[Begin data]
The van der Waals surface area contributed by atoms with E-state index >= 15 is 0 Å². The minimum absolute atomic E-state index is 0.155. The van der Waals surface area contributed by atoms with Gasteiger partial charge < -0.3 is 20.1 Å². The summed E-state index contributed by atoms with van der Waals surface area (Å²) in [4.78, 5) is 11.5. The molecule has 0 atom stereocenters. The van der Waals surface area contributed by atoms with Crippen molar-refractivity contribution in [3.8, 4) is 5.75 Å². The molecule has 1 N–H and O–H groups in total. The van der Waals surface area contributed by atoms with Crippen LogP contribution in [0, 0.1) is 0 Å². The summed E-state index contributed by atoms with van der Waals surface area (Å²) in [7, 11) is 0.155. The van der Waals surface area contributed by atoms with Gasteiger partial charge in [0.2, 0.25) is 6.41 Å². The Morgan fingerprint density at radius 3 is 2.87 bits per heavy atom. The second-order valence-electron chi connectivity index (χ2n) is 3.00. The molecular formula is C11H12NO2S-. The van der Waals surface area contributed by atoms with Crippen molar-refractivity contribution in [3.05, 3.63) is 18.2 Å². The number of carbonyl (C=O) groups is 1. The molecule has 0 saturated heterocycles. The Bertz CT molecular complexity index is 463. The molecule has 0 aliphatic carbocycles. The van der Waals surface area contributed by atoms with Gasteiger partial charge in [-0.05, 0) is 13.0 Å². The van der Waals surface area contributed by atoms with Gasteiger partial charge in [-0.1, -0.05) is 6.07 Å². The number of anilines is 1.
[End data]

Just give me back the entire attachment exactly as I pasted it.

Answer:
The van der Waals surface area contributed by atoms with E-state index >= 15 is 0 Å². The minimum absolute atomic E-state index is 0.155. The van der Waals surface area contributed by atoms with Gasteiger partial charge < -0.3 is 20.1 Å². The summed E-state index contributed by atoms with van der Waals surface area (Å²) in [4.78, 5) is 11.5. The molecule has 0 atom stereocenters. The van der Waals surface area contributed by atoms with Crippen molar-refractivity contribution in [3.8, 4) is 5.75 Å². The molecule has 1 N–H and O–H groups in total. The van der Waals surface area contributed by atoms with Crippen LogP contribution in [0, 0.1) is 0 Å². The summed E-state index contributed by atoms with van der Waals surface area (Å²) in [7, 11) is 0.155. The van der Waals surface area contributed by atoms with Gasteiger partial charge in [0.2, 0.25) is 6.41 Å². The Morgan fingerprint density at radius 3 is 2.87 bits per heavy atom. The second-order valence-electron chi connectivity index (χ2n) is 3.00. The molecular formula is C11H12NO2S-. The van der Waals surface area contributed by atoms with Crippen molar-refractivity contribution in [3.05, 3.63) is 18.2 Å². The number of carbonyl (C=O) groups is 1. The molecule has 0 saturated heterocycles. The Bertz CT molecular complexity index is 463. The molecule has 0 aliphatic carbocycles. The van der Waals surface area contributed by atoms with Gasteiger partial charge in [-0.05, 0) is 13.0 Å². The van der Waals surface area contributed by atoms with Gasteiger partial charge in [-0.1, -0.05) is 6.07 Å². The number of anilines is 1.